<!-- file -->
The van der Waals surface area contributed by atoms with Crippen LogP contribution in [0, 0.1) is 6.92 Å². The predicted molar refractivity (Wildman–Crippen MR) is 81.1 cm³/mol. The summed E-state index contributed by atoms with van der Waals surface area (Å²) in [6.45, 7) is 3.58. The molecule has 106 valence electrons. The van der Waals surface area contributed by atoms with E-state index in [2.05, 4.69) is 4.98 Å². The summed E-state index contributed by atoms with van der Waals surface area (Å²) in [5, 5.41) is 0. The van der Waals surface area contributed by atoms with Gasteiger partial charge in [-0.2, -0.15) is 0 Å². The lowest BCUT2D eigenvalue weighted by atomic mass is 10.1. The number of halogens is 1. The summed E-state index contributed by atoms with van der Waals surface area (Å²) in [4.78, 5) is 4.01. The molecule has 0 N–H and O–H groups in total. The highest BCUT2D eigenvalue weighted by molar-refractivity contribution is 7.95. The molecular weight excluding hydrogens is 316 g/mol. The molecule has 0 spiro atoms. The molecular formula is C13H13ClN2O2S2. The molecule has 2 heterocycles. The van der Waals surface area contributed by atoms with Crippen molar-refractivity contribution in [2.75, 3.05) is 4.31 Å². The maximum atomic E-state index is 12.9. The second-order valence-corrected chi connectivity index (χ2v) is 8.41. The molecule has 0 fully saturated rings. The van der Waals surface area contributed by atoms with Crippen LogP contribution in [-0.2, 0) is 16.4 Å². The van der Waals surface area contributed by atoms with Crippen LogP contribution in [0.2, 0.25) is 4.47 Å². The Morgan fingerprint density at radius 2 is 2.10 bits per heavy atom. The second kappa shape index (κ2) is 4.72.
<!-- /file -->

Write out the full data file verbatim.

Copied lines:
The van der Waals surface area contributed by atoms with Crippen LogP contribution in [0, 0.1) is 6.92 Å². The predicted molar refractivity (Wildman–Crippen MR) is 81.1 cm³/mol. The summed E-state index contributed by atoms with van der Waals surface area (Å²) in [6.45, 7) is 3.58. The molecule has 106 valence electrons. The van der Waals surface area contributed by atoms with E-state index in [2.05, 4.69) is 4.98 Å². The summed E-state index contributed by atoms with van der Waals surface area (Å²) in [5, 5.41) is 0. The van der Waals surface area contributed by atoms with Gasteiger partial charge in [-0.2, -0.15) is 0 Å². The lowest BCUT2D eigenvalue weighted by atomic mass is 10.1. The number of halogens is 1. The summed E-state index contributed by atoms with van der Waals surface area (Å²) in [4.78, 5) is 4.01. The molecule has 0 N–H and O–H groups in total. The highest BCUT2D eigenvalue weighted by molar-refractivity contribution is 7.95. The molecular weight excluding hydrogens is 316 g/mol. The molecule has 0 spiro atoms. The molecular formula is C13H13ClN2O2S2. The molecule has 2 heterocycles. The van der Waals surface area contributed by atoms with Crippen molar-refractivity contribution in [2.75, 3.05) is 4.31 Å². The maximum atomic E-state index is 12.9. The second-order valence-corrected chi connectivity index (χ2v) is 8.41. The molecule has 0 fully saturated rings. The van der Waals surface area contributed by atoms with Crippen LogP contribution in [-0.2, 0) is 16.4 Å². The van der Waals surface area contributed by atoms with Crippen LogP contribution in [0.2, 0.25) is 4.47 Å². The Morgan fingerprint density at radius 2 is 2.10 bits per heavy atom. The second kappa shape index (κ2) is 4.72.